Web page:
The ‘new Sappho’
The ‘new Sappho’, the beautiful Gaspara Stampa (1523–54), was one of the most original of Renaissance women poets for her elegant verses of burning passion.
Born in Padua, Stampa was one of three children of a jeweller. She was eight when he died, and her mother Cecilia moved the family to Venice. Cecilia gave her children an unusually thorough education in literature, music, history, and painting, and ran a literary ridotto or salon, that attracted musicians, painters and writers. Even as child Gaspara was noted for her lute playing and lovely singing voice.
The love of Gaspara's life was the otherwise unknown Count Collaltino di Collalto, who is believed to have inspired the 311 verses of her Rime. Yet Stampa's model, like many Renaissance poets, was Petrarch, and love in her poetry had a spiritual, humanistic meaning as well as a physical.
Her relationship with Collaltino ended badly, and although she had another love affair with Bartolomeo Zen, most scholars believe she was never a courtesan, like her fellow poet Veronica Franco. She died of a fever in Venice in 1554, and although translations can't do her justice, she is generally acclaimed as the most important Italian female poet of the Renaissance, if not of all time.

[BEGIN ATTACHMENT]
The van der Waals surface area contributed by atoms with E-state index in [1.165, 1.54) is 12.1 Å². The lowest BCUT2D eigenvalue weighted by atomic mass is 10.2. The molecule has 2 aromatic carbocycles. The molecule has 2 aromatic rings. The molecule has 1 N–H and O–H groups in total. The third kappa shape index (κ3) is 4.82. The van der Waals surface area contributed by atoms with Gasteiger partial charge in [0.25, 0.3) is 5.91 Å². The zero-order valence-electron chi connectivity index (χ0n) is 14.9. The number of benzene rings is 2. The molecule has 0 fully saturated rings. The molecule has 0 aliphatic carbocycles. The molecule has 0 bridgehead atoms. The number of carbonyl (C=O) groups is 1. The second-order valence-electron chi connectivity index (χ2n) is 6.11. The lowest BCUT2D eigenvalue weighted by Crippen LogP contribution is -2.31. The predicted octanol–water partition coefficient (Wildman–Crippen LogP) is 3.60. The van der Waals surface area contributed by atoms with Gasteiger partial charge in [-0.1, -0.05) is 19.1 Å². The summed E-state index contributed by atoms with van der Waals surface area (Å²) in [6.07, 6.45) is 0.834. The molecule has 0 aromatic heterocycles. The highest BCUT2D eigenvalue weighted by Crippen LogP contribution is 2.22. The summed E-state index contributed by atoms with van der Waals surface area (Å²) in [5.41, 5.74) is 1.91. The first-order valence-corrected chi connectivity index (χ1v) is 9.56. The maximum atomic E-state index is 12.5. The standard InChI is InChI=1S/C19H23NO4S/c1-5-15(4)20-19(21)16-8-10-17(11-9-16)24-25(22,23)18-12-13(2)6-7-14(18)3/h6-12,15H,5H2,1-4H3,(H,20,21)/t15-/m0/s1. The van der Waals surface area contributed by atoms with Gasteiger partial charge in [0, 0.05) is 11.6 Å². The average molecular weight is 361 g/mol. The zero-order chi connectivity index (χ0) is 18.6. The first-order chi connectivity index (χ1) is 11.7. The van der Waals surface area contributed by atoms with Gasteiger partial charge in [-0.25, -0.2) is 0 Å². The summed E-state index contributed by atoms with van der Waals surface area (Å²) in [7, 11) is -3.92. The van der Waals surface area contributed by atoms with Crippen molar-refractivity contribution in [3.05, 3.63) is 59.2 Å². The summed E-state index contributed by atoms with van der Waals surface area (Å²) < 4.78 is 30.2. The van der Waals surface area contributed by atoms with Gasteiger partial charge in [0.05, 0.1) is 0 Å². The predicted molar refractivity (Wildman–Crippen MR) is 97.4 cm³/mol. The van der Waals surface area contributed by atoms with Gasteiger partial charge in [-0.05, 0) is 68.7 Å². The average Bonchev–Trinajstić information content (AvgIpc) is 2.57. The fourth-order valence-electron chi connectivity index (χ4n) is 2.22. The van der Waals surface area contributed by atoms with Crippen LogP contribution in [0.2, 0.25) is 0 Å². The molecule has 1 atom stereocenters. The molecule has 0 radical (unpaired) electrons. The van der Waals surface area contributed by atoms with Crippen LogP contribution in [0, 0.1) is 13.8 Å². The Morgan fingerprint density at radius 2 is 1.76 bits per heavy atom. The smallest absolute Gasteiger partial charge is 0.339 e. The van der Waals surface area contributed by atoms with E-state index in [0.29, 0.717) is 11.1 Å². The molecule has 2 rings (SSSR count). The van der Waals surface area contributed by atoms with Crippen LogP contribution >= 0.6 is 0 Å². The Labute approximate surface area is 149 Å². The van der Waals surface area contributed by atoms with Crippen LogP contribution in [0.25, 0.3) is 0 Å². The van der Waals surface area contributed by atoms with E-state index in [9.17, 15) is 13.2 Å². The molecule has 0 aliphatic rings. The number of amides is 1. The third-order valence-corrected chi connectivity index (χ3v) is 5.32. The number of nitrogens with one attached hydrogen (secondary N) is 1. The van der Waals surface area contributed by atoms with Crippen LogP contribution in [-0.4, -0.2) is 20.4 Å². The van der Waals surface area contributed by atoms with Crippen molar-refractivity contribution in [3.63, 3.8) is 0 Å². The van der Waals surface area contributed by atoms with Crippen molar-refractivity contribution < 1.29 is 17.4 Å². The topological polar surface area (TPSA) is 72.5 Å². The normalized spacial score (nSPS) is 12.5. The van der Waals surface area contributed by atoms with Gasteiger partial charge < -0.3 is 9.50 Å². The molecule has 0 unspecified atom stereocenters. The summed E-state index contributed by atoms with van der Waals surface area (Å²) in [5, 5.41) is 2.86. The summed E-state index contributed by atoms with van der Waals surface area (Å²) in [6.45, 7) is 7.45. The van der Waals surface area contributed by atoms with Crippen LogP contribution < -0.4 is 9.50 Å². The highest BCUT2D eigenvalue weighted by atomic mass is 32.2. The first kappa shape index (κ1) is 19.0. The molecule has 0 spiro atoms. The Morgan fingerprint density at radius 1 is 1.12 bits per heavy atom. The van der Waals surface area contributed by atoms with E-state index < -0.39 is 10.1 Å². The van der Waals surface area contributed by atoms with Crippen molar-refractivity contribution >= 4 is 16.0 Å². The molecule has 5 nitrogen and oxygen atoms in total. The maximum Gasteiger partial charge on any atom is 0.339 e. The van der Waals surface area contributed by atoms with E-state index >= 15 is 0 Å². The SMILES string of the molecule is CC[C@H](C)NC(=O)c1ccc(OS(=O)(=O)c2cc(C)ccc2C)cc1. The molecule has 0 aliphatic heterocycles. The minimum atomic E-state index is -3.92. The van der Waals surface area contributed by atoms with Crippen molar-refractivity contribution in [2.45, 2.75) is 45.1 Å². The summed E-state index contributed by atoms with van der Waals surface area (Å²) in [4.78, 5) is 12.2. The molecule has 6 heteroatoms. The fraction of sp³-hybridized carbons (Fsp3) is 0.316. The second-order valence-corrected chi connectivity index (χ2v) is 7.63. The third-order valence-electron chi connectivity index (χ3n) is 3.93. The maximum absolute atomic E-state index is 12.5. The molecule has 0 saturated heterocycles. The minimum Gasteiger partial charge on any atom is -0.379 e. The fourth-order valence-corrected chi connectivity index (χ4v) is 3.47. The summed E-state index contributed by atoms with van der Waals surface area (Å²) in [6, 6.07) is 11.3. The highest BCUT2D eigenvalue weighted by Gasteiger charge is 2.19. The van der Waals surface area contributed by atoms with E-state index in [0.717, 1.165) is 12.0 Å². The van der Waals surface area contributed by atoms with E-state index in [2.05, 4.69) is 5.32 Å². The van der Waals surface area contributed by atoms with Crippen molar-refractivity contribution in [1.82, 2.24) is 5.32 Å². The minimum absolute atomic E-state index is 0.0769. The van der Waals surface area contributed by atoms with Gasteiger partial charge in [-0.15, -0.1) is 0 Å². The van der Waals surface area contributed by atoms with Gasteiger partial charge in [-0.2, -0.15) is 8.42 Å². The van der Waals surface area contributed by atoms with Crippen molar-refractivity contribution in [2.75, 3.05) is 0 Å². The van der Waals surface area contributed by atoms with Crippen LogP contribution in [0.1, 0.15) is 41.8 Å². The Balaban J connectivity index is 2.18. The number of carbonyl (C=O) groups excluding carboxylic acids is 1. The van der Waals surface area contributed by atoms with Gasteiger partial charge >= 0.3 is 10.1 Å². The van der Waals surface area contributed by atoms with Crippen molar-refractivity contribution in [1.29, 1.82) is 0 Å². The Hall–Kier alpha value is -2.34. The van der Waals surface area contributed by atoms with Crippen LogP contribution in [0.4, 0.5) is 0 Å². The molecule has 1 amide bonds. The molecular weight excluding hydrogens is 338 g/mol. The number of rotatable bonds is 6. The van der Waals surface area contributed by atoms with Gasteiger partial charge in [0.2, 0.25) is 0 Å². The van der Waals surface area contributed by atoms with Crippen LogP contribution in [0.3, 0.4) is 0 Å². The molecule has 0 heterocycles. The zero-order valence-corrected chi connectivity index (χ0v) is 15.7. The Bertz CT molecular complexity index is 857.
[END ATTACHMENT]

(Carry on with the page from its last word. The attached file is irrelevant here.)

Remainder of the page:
Those hot tears and those sighs that you see me
Expelling so forcefully they could bring
The storm-tossed sea to a sudden halt
When it’s at its wildest and most violent:
How can you stand to watch me, with eyes
Not merely calm but contented?
You must have a heart of fierce tigers or serpents
To survive on my harsh sufferings alone!
Ah, at least delay by an hour or two
Your going forth, on which you so insist,
So I can accustom myself to new heartbreak,
Because your sudden disappearance
Could take from me my life, which I cherish
Only insofar as it can serve you.